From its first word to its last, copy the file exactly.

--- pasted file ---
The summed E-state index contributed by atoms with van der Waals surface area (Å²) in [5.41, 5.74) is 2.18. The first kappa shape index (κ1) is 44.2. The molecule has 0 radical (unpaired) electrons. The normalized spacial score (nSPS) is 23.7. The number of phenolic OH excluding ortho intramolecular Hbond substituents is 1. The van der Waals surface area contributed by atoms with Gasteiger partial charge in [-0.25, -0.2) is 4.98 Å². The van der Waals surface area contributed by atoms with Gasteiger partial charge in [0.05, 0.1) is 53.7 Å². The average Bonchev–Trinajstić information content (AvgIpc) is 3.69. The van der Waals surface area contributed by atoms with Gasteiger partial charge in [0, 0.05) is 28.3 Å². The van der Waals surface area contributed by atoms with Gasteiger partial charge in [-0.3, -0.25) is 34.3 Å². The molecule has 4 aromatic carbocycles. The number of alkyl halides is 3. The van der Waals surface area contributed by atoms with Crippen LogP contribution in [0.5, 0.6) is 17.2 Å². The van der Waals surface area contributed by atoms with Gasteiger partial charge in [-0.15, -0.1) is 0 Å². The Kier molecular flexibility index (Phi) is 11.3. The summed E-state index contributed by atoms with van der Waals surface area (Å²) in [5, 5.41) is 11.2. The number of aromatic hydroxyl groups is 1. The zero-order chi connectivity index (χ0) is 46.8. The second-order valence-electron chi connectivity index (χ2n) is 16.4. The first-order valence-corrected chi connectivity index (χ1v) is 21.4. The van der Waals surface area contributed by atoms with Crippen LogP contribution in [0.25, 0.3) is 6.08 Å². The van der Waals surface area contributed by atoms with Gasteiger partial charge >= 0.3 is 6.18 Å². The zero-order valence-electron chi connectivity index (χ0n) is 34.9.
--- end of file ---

The summed E-state index contributed by atoms with van der Waals surface area (Å²) in [5.41, 5.74) is 2.18. The first kappa shape index (κ1) is 44.2. The molecule has 0 radical (unpaired) electrons. The normalized spacial score (nSPS) is 23.7. The number of phenolic OH excluding ortho intramolecular Hbond substituents is 1. The van der Waals surface area contributed by atoms with Gasteiger partial charge in [-0.25, -0.2) is 4.98 Å². The van der Waals surface area contributed by atoms with Gasteiger partial charge in [0.05, 0.1) is 53.7 Å². The average Bonchev–Trinajstić information content (AvgIpc) is 3.69. The van der Waals surface area contributed by atoms with Gasteiger partial charge in [0, 0.05) is 28.3 Å². The van der Waals surface area contributed by atoms with Gasteiger partial charge in [-0.3, -0.25) is 34.3 Å². The molecule has 4 aromatic carbocycles. The number of alkyl halides is 3. The van der Waals surface area contributed by atoms with Crippen LogP contribution in [0.5, 0.6) is 17.2 Å². The van der Waals surface area contributed by atoms with Gasteiger partial charge in [-0.15, -0.1) is 0 Å². The Kier molecular flexibility index (Phi) is 11.3. The summed E-state index contributed by atoms with van der Waals surface area (Å²) in [5, 5.41) is 11.2. The number of aromatic hydroxyl groups is 1. The zero-order chi connectivity index (χ0) is 46.8. The second-order valence-electron chi connectivity index (χ2n) is 16.4. The first-order valence-corrected chi connectivity index (χ1v) is 21.4. The van der Waals surface area contributed by atoms with Crippen LogP contribution in [0.25, 0.3) is 6.08 Å². The van der Waals surface area contributed by atoms with Gasteiger partial charge >= 0.3 is 6.18 Å². The zero-order valence-electron chi connectivity index (χ0n) is 34.9.